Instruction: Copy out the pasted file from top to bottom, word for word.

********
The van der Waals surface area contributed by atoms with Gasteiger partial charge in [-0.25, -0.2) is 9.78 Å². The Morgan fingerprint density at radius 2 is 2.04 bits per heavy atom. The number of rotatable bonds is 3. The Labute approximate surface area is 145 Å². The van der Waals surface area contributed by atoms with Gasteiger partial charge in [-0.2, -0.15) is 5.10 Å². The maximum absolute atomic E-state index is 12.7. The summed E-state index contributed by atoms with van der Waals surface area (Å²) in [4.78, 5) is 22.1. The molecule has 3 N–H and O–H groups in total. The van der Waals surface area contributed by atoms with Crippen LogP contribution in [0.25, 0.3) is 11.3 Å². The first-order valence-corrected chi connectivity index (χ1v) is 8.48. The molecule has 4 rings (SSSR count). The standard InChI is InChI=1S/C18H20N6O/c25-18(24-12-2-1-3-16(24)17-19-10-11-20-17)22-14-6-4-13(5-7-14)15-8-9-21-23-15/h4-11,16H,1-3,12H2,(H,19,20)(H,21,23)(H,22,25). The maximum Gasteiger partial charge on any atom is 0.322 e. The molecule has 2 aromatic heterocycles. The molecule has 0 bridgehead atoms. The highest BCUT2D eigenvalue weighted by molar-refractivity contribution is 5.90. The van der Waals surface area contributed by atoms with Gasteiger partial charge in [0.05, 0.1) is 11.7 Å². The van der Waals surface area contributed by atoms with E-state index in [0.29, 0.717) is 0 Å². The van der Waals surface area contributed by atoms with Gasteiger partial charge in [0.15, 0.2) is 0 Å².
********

The van der Waals surface area contributed by atoms with Gasteiger partial charge in [-0.25, -0.2) is 9.78 Å². The Morgan fingerprint density at radius 2 is 2.04 bits per heavy atom. The number of rotatable bonds is 3. The Labute approximate surface area is 145 Å². The van der Waals surface area contributed by atoms with Gasteiger partial charge in [-0.2, -0.15) is 5.10 Å². The maximum absolute atomic E-state index is 12.7. The summed E-state index contributed by atoms with van der Waals surface area (Å²) in [4.78, 5) is 22.1. The molecule has 3 N–H and O–H groups in total. The van der Waals surface area contributed by atoms with Crippen LogP contribution in [0.25, 0.3) is 11.3 Å². The first-order valence-corrected chi connectivity index (χ1v) is 8.48. The molecule has 4 rings (SSSR count). The standard InChI is InChI=1S/C18H20N6O/c25-18(24-12-2-1-3-16(24)17-19-10-11-20-17)22-14-6-4-13(5-7-14)15-8-9-21-23-15/h4-11,16H,1-3,12H2,(H,19,20)(H,21,23)(H,22,25). The maximum Gasteiger partial charge on any atom is 0.322 e. The molecule has 2 aromatic heterocycles. The molecule has 0 bridgehead atoms. The highest BCUT2D eigenvalue weighted by molar-refractivity contribution is 5.90. The van der Waals surface area contributed by atoms with Gasteiger partial charge in [0.05, 0.1) is 11.7 Å². The van der Waals surface area contributed by atoms with E-state index in [0.29, 0.717) is 0 Å². The van der Waals surface area contributed by atoms with Gasteiger partial charge in [0.15, 0.2) is 0 Å².